There may come a time when you are looking to acquire new or further premises, or when you want to sell your dental practice. This may not be the case when you first hire a dental accountant, but you have to be prepared for needs that you may have in the future. This is why it’s so vital to make sure that the professionals you choose have experience in successful dental practices purchases and sales.

Click here to find out more about buying a dental practice or selling a dental practice.

Choosing a dental accountant is not a task that should be undertaken lightly. You need to make sure that you do not regret the decision that you make. The factors mentioned in this article should play an important role in your decision making process. The dental accountant you hire should be able to provide a range of services and be available when you need them. They should provide you with excellent value for money and their pricing structure should be transparent.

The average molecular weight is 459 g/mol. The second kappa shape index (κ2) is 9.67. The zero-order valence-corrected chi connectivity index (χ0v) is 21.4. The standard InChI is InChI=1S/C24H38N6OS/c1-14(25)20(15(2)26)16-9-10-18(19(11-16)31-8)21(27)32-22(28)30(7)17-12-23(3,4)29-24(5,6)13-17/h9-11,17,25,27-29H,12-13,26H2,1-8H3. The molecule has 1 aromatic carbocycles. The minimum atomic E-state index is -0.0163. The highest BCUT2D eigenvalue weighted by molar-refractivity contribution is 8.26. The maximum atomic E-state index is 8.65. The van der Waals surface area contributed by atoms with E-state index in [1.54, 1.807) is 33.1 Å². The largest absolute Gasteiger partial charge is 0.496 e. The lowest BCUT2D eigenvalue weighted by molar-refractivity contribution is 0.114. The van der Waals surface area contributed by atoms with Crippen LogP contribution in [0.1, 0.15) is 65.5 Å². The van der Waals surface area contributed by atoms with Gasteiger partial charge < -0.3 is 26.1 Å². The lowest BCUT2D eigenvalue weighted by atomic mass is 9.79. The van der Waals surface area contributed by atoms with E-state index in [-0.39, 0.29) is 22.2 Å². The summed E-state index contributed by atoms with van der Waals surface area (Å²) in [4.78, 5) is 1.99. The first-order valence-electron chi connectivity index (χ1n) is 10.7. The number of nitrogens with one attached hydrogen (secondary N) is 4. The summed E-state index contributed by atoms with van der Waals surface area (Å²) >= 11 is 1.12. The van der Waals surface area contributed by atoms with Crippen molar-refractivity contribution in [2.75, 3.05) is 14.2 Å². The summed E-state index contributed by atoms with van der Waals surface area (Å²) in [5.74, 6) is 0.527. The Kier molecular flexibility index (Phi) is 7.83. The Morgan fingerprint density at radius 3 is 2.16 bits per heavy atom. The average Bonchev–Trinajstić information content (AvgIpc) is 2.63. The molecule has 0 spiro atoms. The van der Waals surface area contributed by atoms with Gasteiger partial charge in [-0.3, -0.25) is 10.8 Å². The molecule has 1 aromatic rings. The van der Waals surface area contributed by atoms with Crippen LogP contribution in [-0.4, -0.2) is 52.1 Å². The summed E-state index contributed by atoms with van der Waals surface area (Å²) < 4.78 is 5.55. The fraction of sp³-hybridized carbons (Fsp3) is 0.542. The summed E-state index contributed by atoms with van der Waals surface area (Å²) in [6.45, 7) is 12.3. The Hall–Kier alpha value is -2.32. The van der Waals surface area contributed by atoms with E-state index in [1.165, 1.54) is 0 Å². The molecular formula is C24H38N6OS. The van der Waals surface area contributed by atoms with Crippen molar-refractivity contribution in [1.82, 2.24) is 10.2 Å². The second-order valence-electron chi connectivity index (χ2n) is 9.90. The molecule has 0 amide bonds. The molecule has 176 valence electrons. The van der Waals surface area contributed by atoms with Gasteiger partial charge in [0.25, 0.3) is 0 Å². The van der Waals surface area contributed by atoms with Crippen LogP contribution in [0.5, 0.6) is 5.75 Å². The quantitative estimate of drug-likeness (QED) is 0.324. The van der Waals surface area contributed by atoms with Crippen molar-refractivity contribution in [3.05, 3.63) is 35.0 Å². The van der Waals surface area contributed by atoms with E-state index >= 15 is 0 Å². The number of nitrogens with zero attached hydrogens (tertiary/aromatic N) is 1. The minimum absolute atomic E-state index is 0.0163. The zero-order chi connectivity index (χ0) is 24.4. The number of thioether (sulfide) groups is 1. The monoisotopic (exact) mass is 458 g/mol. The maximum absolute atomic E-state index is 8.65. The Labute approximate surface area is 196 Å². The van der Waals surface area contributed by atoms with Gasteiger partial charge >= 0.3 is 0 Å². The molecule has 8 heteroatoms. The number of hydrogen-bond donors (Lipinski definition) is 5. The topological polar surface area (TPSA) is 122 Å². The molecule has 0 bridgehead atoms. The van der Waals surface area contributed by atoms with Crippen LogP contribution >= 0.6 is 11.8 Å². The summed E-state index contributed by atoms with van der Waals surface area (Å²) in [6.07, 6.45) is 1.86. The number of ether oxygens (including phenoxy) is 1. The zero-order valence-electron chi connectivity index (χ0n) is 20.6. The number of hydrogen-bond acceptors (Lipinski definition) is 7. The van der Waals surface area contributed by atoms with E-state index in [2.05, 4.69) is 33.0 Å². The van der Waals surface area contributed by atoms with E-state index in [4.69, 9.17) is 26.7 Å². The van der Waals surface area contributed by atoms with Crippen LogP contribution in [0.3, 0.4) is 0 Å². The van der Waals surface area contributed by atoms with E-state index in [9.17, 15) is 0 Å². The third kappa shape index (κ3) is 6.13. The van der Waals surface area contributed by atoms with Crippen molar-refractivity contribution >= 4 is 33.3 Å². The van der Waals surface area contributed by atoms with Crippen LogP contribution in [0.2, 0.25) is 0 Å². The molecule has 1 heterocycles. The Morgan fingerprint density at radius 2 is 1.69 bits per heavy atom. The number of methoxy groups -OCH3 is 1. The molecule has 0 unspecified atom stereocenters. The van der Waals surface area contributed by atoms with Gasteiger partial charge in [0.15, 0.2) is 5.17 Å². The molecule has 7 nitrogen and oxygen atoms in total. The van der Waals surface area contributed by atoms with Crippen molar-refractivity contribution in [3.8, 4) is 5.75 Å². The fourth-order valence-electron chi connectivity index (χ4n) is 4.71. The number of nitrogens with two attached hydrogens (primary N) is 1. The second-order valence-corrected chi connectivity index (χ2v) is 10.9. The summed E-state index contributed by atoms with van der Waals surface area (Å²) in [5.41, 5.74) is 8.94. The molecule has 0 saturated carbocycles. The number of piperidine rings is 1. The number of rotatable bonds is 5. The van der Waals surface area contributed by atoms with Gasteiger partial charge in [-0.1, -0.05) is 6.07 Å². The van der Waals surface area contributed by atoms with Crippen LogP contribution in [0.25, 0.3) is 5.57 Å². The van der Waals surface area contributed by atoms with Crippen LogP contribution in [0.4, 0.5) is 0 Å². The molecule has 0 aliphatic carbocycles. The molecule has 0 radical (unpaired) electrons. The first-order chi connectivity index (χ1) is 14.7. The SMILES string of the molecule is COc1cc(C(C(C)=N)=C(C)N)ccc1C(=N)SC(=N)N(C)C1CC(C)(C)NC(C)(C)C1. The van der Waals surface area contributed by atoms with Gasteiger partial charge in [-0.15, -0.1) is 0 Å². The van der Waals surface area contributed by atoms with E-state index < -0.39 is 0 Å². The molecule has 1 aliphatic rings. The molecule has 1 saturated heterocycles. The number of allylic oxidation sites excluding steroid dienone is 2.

At Samera, we recognise the importance of a valuable relationship with our customers. We put our years of experience and expertise to use providing a range of vital dental accountant services to clients. Contact us about the dental accountant services we can provide for your dental practice.

Further Information on Dental Accounts and Tax

To find out more about how you can save time, money and effort on your accounts and tax when you automate your finances with Samera, book a free consultation with one of our accounting team today.

As dental practice owners ourselves, we know what makes a clinic tick. We have been working with dentists for 20 years to help manage their accounts and tax. To find out how we can help your practice’s finances, book a free consultation or contact us today to find out more.

If you’re a dental associate looking to save time, money and effort on your accounts and tax then we want to hear from you. Our digital platform takes the hassle and the paperwork out of accounts. Book a free consultation or contact us today to find out more.

Find Out More

For more articles, webinars and blogs on dental accounts check out the dental accountancy section of our Learning Centre and follow us on YouTube, Facebook and Instagram.